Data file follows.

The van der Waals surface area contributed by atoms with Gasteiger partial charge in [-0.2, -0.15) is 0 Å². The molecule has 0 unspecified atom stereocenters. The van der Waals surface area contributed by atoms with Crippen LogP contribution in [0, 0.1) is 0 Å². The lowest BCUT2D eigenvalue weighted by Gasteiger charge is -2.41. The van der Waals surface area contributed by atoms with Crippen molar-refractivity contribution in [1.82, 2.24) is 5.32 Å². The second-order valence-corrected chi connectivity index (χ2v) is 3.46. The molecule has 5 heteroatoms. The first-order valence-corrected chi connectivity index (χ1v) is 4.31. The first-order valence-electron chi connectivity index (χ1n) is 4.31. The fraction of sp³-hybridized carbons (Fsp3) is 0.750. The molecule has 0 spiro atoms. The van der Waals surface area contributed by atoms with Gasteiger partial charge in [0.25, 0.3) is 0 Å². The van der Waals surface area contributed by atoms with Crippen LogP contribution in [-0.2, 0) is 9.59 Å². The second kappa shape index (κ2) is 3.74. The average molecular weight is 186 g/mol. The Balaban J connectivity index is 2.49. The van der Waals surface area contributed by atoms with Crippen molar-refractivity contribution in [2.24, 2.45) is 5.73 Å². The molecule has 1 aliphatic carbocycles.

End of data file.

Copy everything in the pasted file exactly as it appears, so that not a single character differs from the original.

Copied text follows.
The van der Waals surface area contributed by atoms with Gasteiger partial charge in [-0.2, -0.15) is 0 Å². The molecule has 0 unspecified atom stereocenters. The van der Waals surface area contributed by atoms with Crippen LogP contribution in [0, 0.1) is 0 Å². The lowest BCUT2D eigenvalue weighted by Gasteiger charge is -2.41. The van der Waals surface area contributed by atoms with Crippen molar-refractivity contribution in [1.82, 2.24) is 5.32 Å². The second-order valence-corrected chi connectivity index (χ2v) is 3.46. The molecule has 5 heteroatoms. The first-order valence-corrected chi connectivity index (χ1v) is 4.31. The first-order valence-electron chi connectivity index (χ1n) is 4.31. The fraction of sp³-hybridized carbons (Fsp3) is 0.750. The molecule has 0 spiro atoms. The van der Waals surface area contributed by atoms with Gasteiger partial charge in [0.25, 0.3) is 0 Å². The van der Waals surface area contributed by atoms with Crippen LogP contribution in [-0.2, 0) is 9.59 Å². The second kappa shape index (κ2) is 3.74. The average molecular weight is 186 g/mol. The Balaban J connectivity index is 2.49. The van der Waals surface area contributed by atoms with Crippen molar-refractivity contribution in [2.24, 2.45) is 5.73 Å². The molecule has 1 aliphatic carbocycles.